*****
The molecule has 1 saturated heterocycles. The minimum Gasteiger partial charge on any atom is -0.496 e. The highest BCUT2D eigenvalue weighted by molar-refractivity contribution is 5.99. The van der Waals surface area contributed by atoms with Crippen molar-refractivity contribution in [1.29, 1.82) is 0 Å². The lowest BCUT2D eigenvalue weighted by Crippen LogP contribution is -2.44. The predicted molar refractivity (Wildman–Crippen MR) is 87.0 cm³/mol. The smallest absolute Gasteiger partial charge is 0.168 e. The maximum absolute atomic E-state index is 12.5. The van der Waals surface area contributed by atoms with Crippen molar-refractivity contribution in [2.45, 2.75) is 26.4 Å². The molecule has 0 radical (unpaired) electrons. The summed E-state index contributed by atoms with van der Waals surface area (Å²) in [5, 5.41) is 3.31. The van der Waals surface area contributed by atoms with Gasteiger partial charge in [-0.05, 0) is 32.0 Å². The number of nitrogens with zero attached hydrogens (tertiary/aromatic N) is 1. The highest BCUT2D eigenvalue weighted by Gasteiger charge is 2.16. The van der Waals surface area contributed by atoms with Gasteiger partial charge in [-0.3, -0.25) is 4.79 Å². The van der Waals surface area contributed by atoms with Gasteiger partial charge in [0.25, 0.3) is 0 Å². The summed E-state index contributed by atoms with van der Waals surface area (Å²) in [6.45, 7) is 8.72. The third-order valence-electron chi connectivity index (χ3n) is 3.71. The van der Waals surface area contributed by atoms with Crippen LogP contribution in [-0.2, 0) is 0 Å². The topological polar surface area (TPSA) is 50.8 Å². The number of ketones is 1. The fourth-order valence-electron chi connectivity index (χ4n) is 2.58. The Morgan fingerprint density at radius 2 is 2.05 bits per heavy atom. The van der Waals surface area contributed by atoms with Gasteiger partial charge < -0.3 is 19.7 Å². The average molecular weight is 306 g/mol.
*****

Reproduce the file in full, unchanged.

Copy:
The molecule has 1 saturated heterocycles. The minimum Gasteiger partial charge on any atom is -0.496 e. The highest BCUT2D eigenvalue weighted by molar-refractivity contribution is 5.99. The van der Waals surface area contributed by atoms with Crippen molar-refractivity contribution in [1.29, 1.82) is 0 Å². The lowest BCUT2D eigenvalue weighted by Crippen LogP contribution is -2.44. The predicted molar refractivity (Wildman–Crippen MR) is 87.0 cm³/mol. The smallest absolute Gasteiger partial charge is 0.168 e. The maximum absolute atomic E-state index is 12.5. The van der Waals surface area contributed by atoms with Crippen molar-refractivity contribution in [2.45, 2.75) is 26.4 Å². The molecule has 0 radical (unpaired) electrons. The summed E-state index contributed by atoms with van der Waals surface area (Å²) in [5, 5.41) is 3.31. The van der Waals surface area contributed by atoms with Gasteiger partial charge in [-0.05, 0) is 32.0 Å². The number of nitrogens with zero attached hydrogens (tertiary/aromatic N) is 1. The highest BCUT2D eigenvalue weighted by Gasteiger charge is 2.16. The van der Waals surface area contributed by atoms with Gasteiger partial charge in [-0.3, -0.25) is 4.79 Å². The van der Waals surface area contributed by atoms with Gasteiger partial charge in [0.25, 0.3) is 0 Å². The summed E-state index contributed by atoms with van der Waals surface area (Å²) in [6.45, 7) is 8.72. The third-order valence-electron chi connectivity index (χ3n) is 3.71. The van der Waals surface area contributed by atoms with Crippen LogP contribution in [-0.2, 0) is 0 Å². The topological polar surface area (TPSA) is 50.8 Å². The number of ketones is 1. The fourth-order valence-electron chi connectivity index (χ4n) is 2.58. The Morgan fingerprint density at radius 2 is 2.05 bits per heavy atom. The van der Waals surface area contributed by atoms with Gasteiger partial charge < -0.3 is 19.7 Å². The average molecular weight is 306 g/mol.